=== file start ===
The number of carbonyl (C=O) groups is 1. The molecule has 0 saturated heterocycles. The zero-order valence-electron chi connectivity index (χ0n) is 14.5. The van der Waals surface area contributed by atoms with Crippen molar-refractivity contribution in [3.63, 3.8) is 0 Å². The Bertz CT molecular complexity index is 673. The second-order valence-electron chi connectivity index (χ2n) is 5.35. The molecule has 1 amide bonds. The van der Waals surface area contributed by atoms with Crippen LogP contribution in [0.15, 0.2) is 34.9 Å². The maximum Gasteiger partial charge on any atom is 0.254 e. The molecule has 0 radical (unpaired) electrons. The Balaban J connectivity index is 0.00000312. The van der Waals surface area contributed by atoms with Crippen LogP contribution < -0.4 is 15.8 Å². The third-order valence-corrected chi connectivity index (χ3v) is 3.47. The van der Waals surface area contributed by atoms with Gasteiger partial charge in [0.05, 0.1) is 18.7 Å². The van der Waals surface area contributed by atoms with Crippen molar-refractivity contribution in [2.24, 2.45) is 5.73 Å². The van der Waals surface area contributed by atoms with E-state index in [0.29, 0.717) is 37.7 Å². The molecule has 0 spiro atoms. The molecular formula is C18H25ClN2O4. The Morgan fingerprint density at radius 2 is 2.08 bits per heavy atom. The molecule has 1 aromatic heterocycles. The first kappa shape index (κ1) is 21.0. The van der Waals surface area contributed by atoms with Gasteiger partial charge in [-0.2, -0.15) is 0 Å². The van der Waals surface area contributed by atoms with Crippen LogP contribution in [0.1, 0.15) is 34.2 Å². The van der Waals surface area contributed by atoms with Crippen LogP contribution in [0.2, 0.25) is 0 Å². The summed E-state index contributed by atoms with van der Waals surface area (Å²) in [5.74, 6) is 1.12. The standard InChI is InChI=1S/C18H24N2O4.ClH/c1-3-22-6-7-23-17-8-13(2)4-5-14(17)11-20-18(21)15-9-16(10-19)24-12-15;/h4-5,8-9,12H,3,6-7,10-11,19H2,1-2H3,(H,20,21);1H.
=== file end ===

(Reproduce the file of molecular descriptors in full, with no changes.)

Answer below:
The number of carbonyl (C=O) groups is 1. The molecule has 0 saturated heterocycles. The zero-order valence-electron chi connectivity index (χ0n) is 14.5. The van der Waals surface area contributed by atoms with Crippen molar-refractivity contribution in [3.63, 3.8) is 0 Å². The Bertz CT molecular complexity index is 673. The second-order valence-electron chi connectivity index (χ2n) is 5.35. The molecule has 1 amide bonds. The van der Waals surface area contributed by atoms with Crippen LogP contribution in [0.15, 0.2) is 34.9 Å². The maximum Gasteiger partial charge on any atom is 0.254 e. The molecule has 0 radical (unpaired) electrons. The Balaban J connectivity index is 0.00000312. The van der Waals surface area contributed by atoms with Crippen LogP contribution < -0.4 is 15.8 Å². The third-order valence-corrected chi connectivity index (χ3v) is 3.47. The van der Waals surface area contributed by atoms with Gasteiger partial charge in [0.05, 0.1) is 18.7 Å². The van der Waals surface area contributed by atoms with Crippen molar-refractivity contribution in [2.24, 2.45) is 5.73 Å². The van der Waals surface area contributed by atoms with E-state index in [0.29, 0.717) is 37.7 Å². The molecule has 0 spiro atoms. The molecular formula is C18H25ClN2O4. The Morgan fingerprint density at radius 2 is 2.08 bits per heavy atom. The molecule has 1 aromatic heterocycles. The first kappa shape index (κ1) is 21.0. The van der Waals surface area contributed by atoms with Gasteiger partial charge in [-0.2, -0.15) is 0 Å². The van der Waals surface area contributed by atoms with Crippen LogP contribution in [0.1, 0.15) is 34.2 Å². The van der Waals surface area contributed by atoms with Crippen LogP contribution in [0.2, 0.25) is 0 Å². The summed E-state index contributed by atoms with van der Waals surface area (Å²) in [5.74, 6) is 1.12. The standard InChI is InChI=1S/C18H24N2O4.ClH/c1-3-22-6-7-23-17-8-13(2)4-5-14(17)11-20-18(21)15-9-16(10-19)24-12-15;/h4-5,8-9,12H,3,6-7,10-11,19H2,1-2H3,(H,20,21);1H.